University launches back-pain information website for employees


Based on health questionnaire data, back pain is one of the top health risks for U-M faculty and staff members, with nearly 24 percent being at high risk for back pain in 2012.

“Nearly all of us will experience back pain at some point in our lives,” says Dr. Dan Chapman, a physician at Occupational Health Services and an assistant professor of internal medicine. “However, it’s helpful to think of it like the common cold. Like a cold, most of us can treat back pain ourselves and it will get better, without having to visit the doctor.”

To help those in the early weeks of minor back pain, MHealthy and the Department of Physical Medicine & Rehabilitation — Spine Program have launched MHealthy Back Care (, an online educational resource focusing on how to care for the back and take control of back pain.

The website includes information, videos and resources covering:

• How to take care of your back and relieve pain.

• How to build a strong, flexible back — videos demonstrate simple exercises.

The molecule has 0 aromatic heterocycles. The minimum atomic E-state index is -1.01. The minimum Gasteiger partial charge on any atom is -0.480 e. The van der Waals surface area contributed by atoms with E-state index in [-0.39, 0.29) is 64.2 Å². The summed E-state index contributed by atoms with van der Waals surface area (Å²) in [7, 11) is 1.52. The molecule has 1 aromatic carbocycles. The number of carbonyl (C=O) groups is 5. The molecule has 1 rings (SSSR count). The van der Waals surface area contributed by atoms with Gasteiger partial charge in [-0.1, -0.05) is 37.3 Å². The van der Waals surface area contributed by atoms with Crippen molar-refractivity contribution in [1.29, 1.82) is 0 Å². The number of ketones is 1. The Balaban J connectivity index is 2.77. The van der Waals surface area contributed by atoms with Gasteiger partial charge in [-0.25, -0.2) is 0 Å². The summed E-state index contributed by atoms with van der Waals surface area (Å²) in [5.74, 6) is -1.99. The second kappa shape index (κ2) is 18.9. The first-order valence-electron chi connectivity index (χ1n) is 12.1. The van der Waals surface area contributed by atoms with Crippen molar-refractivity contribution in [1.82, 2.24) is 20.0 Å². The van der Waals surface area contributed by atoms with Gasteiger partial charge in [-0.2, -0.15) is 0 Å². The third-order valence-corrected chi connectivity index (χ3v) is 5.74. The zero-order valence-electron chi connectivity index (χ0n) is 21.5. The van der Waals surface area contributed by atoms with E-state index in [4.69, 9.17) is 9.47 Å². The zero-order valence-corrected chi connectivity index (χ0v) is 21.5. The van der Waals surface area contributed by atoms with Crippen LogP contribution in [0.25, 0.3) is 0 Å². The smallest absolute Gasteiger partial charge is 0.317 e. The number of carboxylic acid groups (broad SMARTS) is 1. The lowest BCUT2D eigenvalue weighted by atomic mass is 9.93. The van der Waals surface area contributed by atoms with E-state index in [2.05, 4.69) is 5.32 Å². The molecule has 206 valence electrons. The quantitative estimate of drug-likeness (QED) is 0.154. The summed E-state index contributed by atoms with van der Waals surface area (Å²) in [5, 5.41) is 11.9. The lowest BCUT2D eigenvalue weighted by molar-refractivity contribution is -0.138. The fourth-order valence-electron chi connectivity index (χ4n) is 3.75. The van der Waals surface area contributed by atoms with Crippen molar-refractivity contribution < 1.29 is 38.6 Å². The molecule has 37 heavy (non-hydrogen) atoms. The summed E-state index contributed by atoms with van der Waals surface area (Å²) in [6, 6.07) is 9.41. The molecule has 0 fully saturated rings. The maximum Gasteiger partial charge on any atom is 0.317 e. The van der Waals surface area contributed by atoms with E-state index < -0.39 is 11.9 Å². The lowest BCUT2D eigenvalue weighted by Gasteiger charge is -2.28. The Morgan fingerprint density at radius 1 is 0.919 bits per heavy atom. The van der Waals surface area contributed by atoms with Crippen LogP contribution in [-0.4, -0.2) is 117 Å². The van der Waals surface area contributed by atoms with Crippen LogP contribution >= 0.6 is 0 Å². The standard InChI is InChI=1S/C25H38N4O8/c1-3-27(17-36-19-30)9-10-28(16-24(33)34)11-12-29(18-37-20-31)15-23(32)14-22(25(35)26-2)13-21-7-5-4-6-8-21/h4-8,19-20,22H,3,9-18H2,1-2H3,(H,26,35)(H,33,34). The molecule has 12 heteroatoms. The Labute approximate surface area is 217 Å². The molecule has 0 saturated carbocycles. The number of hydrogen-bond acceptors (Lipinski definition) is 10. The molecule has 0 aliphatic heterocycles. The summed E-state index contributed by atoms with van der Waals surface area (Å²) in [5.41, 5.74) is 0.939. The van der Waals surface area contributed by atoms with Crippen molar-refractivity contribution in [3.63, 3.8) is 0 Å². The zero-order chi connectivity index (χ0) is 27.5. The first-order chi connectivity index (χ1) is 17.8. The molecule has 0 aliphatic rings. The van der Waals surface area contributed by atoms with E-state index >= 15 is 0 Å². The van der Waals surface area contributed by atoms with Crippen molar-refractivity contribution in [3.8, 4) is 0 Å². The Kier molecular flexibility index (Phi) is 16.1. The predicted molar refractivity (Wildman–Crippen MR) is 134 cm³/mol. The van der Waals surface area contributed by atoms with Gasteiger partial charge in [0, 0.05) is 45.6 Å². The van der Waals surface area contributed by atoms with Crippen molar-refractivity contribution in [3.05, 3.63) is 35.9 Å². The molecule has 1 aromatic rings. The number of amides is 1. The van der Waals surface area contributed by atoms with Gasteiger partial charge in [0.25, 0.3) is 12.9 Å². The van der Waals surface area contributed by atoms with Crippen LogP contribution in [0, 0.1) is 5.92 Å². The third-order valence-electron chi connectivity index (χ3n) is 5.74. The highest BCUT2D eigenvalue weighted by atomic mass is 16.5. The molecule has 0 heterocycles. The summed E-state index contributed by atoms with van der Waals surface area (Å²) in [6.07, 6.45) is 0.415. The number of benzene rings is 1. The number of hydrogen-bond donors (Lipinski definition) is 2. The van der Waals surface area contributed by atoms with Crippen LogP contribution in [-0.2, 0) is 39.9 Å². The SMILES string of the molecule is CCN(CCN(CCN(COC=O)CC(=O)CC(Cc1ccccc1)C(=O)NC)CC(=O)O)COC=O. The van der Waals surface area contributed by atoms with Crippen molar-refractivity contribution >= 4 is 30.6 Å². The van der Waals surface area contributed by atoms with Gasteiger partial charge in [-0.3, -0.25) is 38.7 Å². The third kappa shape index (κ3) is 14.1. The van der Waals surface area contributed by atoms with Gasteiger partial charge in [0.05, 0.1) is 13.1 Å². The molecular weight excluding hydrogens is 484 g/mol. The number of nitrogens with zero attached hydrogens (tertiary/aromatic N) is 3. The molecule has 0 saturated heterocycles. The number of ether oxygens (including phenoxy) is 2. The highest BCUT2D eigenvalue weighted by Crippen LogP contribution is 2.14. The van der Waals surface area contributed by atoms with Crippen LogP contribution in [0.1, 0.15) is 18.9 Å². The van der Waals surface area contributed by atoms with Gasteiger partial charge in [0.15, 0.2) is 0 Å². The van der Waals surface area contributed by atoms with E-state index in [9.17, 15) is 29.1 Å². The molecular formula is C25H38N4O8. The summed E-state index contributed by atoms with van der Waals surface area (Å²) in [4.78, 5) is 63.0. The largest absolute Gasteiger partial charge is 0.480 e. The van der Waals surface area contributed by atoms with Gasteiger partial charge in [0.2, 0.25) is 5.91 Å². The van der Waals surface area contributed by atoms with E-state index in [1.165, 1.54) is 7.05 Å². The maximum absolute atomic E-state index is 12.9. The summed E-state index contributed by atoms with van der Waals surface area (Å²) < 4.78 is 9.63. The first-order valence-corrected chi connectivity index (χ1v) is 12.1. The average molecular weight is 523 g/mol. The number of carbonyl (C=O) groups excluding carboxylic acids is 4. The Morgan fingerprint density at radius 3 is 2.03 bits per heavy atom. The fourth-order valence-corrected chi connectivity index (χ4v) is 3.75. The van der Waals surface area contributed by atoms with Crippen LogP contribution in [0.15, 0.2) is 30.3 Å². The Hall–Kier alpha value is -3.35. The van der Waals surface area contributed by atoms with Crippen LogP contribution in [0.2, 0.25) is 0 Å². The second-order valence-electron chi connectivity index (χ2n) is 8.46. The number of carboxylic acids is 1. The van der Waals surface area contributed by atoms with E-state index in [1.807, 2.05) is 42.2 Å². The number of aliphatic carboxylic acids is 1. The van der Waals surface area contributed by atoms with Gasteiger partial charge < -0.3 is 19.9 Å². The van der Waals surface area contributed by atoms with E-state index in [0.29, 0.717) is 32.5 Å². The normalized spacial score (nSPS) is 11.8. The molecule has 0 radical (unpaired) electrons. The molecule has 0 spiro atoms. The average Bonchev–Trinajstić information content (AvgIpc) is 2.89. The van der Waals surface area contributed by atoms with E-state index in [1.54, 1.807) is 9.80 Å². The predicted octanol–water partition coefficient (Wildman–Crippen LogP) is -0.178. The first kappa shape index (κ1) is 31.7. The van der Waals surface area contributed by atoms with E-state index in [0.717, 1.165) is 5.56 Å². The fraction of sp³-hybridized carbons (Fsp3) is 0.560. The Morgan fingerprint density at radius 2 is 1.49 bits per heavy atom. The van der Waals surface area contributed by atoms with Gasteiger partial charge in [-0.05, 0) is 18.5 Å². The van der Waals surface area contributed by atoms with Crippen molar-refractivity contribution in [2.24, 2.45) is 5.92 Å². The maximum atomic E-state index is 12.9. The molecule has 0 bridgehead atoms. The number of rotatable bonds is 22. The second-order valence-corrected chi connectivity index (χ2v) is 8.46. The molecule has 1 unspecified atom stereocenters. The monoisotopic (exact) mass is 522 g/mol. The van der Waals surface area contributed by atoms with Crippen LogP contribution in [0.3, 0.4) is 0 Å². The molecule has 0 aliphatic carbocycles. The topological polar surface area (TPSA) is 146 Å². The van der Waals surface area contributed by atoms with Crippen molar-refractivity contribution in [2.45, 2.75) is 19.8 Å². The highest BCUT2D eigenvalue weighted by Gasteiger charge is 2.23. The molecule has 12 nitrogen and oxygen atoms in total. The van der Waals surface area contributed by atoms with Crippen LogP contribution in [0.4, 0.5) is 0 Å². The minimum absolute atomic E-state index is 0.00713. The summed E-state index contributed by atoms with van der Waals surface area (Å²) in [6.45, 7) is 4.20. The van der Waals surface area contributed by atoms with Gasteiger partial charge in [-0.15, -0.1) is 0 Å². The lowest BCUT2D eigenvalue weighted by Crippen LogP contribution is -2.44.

• How to protect against future back pain.

“What we know is that people who are active usually have less back pain, and recover faster if they do experience it,” Chapman says. “So for most cases, even if you are experiencing back pain, it’s important to stay moving and active. You may need to take it easy for a day or so but the best thing you can do for your back is to move and continue your normal activities as much as possible. The key is to listen to your body and notice how you feel after you’re active.”

While low back pain isn’t serious for most people, the MHealthy back care website does suggest calling a doctor if back pain gets worse or doesn’t start improving after a few days, and recommends calling a doctor right away for people experiencing:

• Weakness, numbness or tingling in the leg.

• Pain spreading down the leg, especially below the knee.

• New bladder or bowel problems.

• Unexplained weight loss, fever or stomach pain.

• Constant or intense pain, especially when lying down.

• A fall, blow to the back or other injury.

• A history of cancer, osteoporosis, steroid use, or drug or alcohol abuse.

• Pain for the first time if more than 50 years old.

“If you don’t have any of these warning signs, chances are your back will start feeling a little better within a few days,” Chapman says. “Most people recover completely within a few weeks. If your back pain is not steadily improving or is still bothering you after a few weeks, see your doctor.”


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